The effect of inflammation throughout the body on AMD
- Type of funding: PhD Studentship
- Grant Holder: Dr Jessica Teeling
- Institute: University of Southampton
- Region: South West
- Start date: October 2013
- End Date: September 2016
- Priority: Causes
- Eye Category:
Age-related macular degeneration (AMD) is a common cause of blindness in older people. We know that genetics and the environment are both involved but we don’t know what triggers the condition.
Lots of research studies have focussed on changes in the light-sensitive layer of the eye (the retina). These studies have shown that a build-up of debris in the retina leads to inflammation. In turn, the inflammation damages cells that are vital for central vision.
But Dr Teeling and team think that long-term (chronic) inflammation throughout the body could also contribute to the damage. So in this project, the team is looking at what role this might play in AMD. They are looking for a ‘signature’ in blood samples from people with long-term inflammatory conditions. They are also testing the effect of system-wide inflammation in an animal model of inflammation in the retina. Results from the study will tell us more about AMD and might also lead to a new approach to treatment by controlling inflammation throughout the body.
Scientific summaryAge-related macular degeneration (AMD) is a common cause of blindness in the elderly. Both genetic and environmental factors are involved in the pathogenesis but the initiating factors are not known. Many clinical and experimental studies have concentrated on cellular and molecular changes in the retina and these studies have suggested that accumulation of debris-like material, or drusen, between the retinal pigment epithelium (RPE) and Bruch’s membrane, initiates an inflammatory response in the retina causing damage to RPE cells and photoreceptors.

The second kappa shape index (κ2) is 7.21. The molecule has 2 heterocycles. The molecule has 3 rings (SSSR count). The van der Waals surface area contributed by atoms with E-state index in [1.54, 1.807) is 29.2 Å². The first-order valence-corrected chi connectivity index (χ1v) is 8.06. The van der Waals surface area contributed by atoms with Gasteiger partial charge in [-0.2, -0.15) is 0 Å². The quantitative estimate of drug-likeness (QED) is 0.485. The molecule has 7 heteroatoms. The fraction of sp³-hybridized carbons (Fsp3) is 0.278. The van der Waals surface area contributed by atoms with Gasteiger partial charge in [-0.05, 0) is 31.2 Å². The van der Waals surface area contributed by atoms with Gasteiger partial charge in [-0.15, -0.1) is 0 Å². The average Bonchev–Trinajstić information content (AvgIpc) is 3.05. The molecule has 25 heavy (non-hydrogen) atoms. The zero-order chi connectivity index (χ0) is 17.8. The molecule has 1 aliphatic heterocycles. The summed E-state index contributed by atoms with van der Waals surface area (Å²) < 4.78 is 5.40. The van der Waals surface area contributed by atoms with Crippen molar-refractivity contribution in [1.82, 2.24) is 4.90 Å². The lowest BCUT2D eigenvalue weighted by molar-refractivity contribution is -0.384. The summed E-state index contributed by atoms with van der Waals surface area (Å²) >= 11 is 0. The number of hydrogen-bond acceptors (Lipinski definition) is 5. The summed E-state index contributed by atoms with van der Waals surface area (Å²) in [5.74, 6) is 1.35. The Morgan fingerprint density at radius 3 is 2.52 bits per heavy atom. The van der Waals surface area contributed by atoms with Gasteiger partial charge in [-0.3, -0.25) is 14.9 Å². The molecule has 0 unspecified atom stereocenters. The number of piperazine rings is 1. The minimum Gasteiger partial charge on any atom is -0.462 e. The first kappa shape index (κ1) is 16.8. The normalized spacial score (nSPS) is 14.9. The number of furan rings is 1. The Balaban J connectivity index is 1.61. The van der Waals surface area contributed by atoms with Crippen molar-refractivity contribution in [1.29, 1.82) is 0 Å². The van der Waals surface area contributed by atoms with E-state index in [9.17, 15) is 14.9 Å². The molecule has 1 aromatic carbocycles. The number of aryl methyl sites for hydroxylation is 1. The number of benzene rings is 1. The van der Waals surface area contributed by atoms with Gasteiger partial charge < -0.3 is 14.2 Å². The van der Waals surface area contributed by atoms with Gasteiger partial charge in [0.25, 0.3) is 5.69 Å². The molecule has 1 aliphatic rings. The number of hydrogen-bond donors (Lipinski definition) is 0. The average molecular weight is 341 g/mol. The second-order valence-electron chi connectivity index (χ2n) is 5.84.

The team hypothesises that chronic systemic inflammation also contributes to pathogenesis via activation of the retinal vasculature and macrophages/microglia. These events may result in increased local inflammation and cellular damage, especially in the presence of retinal pathology. This study aims to investigate the role of systemic inflammation by identifying a systemic immune signature for AMD.
They are utilising a range of immune assays which are validated for detecting innate and adaptive immune activation in blood samples from patients with a chronic inflammatory disease. To dissect the underlying mechanism, the team is using aged mice and their novel mouse model of immune-complex mediated retinal inflammation and testing to find out if systemic inflammation accelerates pathology.
Immune activation is being further studied by blockade of two key pathways of innate and adaptive immunity, using neutralizing antibodies. The study may provide insight into the pathogenesis of AMD but could also lead to novel or optimized therapeutic strategies by modulation of systemic inflammation.